While the internal processes for biometric authentication is technical, from a user’s point of view it’s incredibly easy and quick. Placing a finger on a scanner and unlocking an account in seconds is faster than typing out a long password that has multiple special characters. In addition, forgetting a password is a common mistake of most users. The chances of you forgetting your own biometrics? Never!
Biometric authentication requires its input is present upon authorization. You can’t transfer or share a physical biometric digitally – the only way to utilize most biometric authentication systems is with a physical application.
Biometrics like face patterns, fingerprints, iris scanning, and others are near-impossible to replicate with current technology. There's a one in 64 billion chance that your fingerprint will match up exactly with someone else's. Said a different way, you have a better chance winning the lottery than having the same fingerprint as a hacker trying to get into your account that’s secured by biometrics.
Disadvantages of biometric authentication
Despite increased security, efficiency, and convenience, biometric authentication and its uses in modern-day tech and digital applications also has disadvantages:
- Costs – Significant investment needed in biometrics for security
- Data breaches – Biometric databases can still be hacked
- Tracking and data – Biometric devices like facial recognition systems can limit privacy for users
- Bias – Machine learning and algorithms must be very advanced to minimize biometric demographic bias
- False positives and inaccuracy – False rejects and false accepts can still occur preventing select users from accessing systems
It’s no surprise that a more advanced security system would require significant investments and costs to implement. In a 2018 survey by Spiceworks, 67 percent of IT professionals cite cost as” the biggest reason for not adopting biometric authentication.” Transitioning to a biometrics authentication wouldn’t be the only thing a company would have to pay for, with 47% of the surveyed stating a need to upgrade current systems in order to support a shift to biometric authentication on their devices.
Businesses and governments that collect and store users’ personal data are under constant threat from hackers. Because biometric data is irreplaceable, organizations need to treat sensitive biometric data with increased security and caution – something that’s expensive and technically difficult in order to stay ahead of fraud advancements. If a password or pin is compromised, there’s always the possibility of changing it. The same can’t be said for a person’s physiological or behavioral biometrics.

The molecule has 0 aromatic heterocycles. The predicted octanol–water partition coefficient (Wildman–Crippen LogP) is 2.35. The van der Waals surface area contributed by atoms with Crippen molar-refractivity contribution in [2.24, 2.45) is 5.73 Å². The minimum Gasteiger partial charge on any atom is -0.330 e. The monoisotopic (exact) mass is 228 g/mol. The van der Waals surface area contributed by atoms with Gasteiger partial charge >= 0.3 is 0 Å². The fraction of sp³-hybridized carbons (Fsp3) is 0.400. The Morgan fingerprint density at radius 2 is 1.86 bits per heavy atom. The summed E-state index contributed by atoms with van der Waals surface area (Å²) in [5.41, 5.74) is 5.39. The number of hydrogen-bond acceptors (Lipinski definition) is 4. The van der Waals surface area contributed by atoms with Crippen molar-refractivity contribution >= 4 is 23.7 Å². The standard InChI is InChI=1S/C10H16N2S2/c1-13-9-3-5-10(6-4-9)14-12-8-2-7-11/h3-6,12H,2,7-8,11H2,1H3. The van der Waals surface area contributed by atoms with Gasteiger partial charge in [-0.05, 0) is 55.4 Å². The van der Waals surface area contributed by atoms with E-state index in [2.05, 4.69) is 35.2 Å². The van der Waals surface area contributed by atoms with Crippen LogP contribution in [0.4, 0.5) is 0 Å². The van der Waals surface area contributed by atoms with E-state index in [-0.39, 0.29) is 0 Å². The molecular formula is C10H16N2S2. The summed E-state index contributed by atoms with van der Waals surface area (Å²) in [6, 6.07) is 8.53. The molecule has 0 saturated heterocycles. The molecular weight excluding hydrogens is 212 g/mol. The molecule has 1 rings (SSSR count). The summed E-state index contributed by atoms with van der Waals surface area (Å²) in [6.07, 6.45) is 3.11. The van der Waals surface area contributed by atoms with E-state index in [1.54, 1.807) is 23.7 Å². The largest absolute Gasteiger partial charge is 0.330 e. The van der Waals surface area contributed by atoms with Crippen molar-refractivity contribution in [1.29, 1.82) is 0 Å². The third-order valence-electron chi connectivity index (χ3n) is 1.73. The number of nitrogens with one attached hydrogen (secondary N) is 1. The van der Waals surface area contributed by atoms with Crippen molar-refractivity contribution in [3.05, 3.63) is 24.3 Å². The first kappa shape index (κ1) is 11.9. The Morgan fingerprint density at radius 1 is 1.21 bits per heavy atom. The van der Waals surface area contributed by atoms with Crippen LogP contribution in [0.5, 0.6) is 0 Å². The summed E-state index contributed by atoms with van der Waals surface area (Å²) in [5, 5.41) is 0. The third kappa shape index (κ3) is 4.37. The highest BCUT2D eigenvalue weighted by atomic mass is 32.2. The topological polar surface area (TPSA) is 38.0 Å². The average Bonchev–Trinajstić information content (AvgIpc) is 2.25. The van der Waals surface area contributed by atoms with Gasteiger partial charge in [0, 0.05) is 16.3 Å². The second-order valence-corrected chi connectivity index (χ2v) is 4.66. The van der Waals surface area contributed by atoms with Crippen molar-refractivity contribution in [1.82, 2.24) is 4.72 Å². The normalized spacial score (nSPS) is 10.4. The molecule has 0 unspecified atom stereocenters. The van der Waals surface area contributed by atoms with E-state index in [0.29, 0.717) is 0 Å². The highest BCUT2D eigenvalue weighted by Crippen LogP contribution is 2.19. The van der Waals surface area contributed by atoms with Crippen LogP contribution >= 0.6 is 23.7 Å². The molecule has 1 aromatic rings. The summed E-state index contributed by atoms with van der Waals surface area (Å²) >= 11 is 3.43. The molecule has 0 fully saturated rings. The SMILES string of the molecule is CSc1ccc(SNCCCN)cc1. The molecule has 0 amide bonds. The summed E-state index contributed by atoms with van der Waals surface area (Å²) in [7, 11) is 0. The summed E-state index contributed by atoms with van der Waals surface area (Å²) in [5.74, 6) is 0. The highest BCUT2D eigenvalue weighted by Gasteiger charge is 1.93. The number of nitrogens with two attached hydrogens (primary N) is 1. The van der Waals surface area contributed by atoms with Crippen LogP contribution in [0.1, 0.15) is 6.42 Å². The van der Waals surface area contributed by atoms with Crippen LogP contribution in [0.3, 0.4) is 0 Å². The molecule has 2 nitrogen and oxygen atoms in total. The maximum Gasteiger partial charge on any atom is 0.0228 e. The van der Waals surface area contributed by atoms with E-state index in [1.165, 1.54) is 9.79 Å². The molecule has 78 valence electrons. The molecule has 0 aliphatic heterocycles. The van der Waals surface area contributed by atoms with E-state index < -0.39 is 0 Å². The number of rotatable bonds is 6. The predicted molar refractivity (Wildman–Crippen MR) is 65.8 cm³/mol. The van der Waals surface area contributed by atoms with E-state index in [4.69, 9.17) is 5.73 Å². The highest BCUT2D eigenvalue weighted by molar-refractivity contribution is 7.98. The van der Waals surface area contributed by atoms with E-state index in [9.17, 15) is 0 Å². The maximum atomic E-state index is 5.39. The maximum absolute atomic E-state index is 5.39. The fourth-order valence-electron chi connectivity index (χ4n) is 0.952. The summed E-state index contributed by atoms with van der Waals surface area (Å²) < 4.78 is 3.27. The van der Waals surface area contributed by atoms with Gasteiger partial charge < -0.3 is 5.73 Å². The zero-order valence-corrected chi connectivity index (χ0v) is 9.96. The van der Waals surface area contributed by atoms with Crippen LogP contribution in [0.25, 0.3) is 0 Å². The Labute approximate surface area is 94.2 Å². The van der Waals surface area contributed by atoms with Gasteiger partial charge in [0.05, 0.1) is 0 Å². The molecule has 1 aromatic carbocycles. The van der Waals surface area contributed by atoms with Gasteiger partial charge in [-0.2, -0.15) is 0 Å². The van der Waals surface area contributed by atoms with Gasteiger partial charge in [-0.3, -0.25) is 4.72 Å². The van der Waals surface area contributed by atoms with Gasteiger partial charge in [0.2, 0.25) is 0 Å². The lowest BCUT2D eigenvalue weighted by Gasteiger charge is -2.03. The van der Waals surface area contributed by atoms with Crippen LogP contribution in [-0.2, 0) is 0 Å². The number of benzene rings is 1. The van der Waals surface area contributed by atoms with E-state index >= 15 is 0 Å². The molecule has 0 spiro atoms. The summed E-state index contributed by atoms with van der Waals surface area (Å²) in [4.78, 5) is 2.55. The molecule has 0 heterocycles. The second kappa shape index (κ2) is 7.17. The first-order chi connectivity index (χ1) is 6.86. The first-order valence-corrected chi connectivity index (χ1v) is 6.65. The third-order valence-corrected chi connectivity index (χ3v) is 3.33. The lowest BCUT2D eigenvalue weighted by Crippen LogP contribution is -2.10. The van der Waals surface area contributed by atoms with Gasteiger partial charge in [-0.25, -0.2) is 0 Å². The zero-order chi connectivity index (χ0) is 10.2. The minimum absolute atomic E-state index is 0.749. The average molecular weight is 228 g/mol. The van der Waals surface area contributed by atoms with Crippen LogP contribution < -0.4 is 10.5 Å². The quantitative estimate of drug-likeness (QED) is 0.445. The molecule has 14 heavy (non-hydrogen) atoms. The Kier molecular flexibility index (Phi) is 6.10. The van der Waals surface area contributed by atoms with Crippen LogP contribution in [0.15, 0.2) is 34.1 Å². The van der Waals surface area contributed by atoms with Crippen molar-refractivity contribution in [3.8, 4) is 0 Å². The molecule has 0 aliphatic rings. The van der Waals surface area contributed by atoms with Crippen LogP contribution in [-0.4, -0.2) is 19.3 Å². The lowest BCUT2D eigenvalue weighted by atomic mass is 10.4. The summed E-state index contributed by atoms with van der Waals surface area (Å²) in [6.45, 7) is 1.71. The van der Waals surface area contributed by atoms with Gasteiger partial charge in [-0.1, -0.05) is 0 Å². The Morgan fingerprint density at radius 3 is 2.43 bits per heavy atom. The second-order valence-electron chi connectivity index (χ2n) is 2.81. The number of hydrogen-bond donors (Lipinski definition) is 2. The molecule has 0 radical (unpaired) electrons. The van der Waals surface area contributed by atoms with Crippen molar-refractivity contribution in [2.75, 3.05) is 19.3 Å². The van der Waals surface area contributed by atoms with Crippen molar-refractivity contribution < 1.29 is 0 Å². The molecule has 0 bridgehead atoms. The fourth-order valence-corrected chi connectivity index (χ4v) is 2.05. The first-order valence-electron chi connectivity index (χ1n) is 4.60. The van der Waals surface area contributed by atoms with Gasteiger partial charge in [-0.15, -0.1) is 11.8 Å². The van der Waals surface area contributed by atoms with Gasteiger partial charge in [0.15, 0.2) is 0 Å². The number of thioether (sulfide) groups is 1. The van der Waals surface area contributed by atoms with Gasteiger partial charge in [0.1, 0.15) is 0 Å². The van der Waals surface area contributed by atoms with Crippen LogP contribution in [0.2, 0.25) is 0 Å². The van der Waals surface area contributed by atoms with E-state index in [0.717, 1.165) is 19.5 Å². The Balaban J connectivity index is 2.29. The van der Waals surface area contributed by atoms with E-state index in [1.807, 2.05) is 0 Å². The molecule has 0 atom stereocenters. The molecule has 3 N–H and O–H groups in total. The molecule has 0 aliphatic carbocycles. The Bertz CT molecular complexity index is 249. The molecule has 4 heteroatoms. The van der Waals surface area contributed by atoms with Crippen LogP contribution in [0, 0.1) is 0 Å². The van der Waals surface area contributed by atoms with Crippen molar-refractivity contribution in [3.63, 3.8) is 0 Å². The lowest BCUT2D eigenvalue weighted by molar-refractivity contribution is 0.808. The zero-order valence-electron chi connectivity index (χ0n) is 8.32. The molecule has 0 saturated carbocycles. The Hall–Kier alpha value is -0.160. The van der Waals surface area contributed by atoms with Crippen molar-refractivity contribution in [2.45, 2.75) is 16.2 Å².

Tracking and data
As the world increases its use of biometric authentication systems like facial recognition technology and other biometric security measures, privacy of users needs to be taken into consideration. When biometrics are converted into data and stored, particularly in places or countries that have large surveillance measures, a user runs the risk of leaving a permanent digital record that can be potentially tracked by nefarious actors. In many instances, organizations and governments have used facial recognition software to track and identify people with scary accuracy that significantly inhibits privacy. As surveillance increases, biometric data can become a permanent digital tag that can be used to track someone, both with and without their knowledge.
Minimizing demographic bias in biometrics while verifying applicants' identities during digital onboarding is a challenge for providers. Poor implementation of technology or deliberate misuse can result in discrimination and exclusion. Without a proven, document-centric identity proofing solution, cross-demographic performance can be unreliable and limit customer access to essentials like credit and the expanding range of digital services.
False positives and inaccuracy
Most common biometric authentication methods rely on partial information to authenticate a user’s identity. For example, a mobile biometric device will scan an entire fingerprint during the enrollment phase, and convert it into data. However, future biometric authentication of the fingerprint will only use parts of the prints to verify identity so it’s faster and quicker. In 2018, a research team from New York University created an Artificial Intelligence platform that was able to fraudulently crack fingerprint authentication at a success rate of 20% by matching similarities of partial prints to the full biometric data.
- How Fingerprinting Works: https://science.howstuffworks.com/fingerprinting1.htm
- More Organizations Are Adopting Biometrics for Security—But Barriers Still Remain: https://businessinsights.bitdefender.com/more-organizations-are-adopting-biometrics-for-security-but-barriers-still-remain
- The Secretive Company That Might End Privacy as We Know It: www.nytimes.com › technology › clearview-privacy-facial-recognition
- Machine Learning Masters the Fingerprint to Fool Biometric Systems: https://engineering.nyu.edu/news/machine-learning-masters-fingerprint-fool-biometric-systems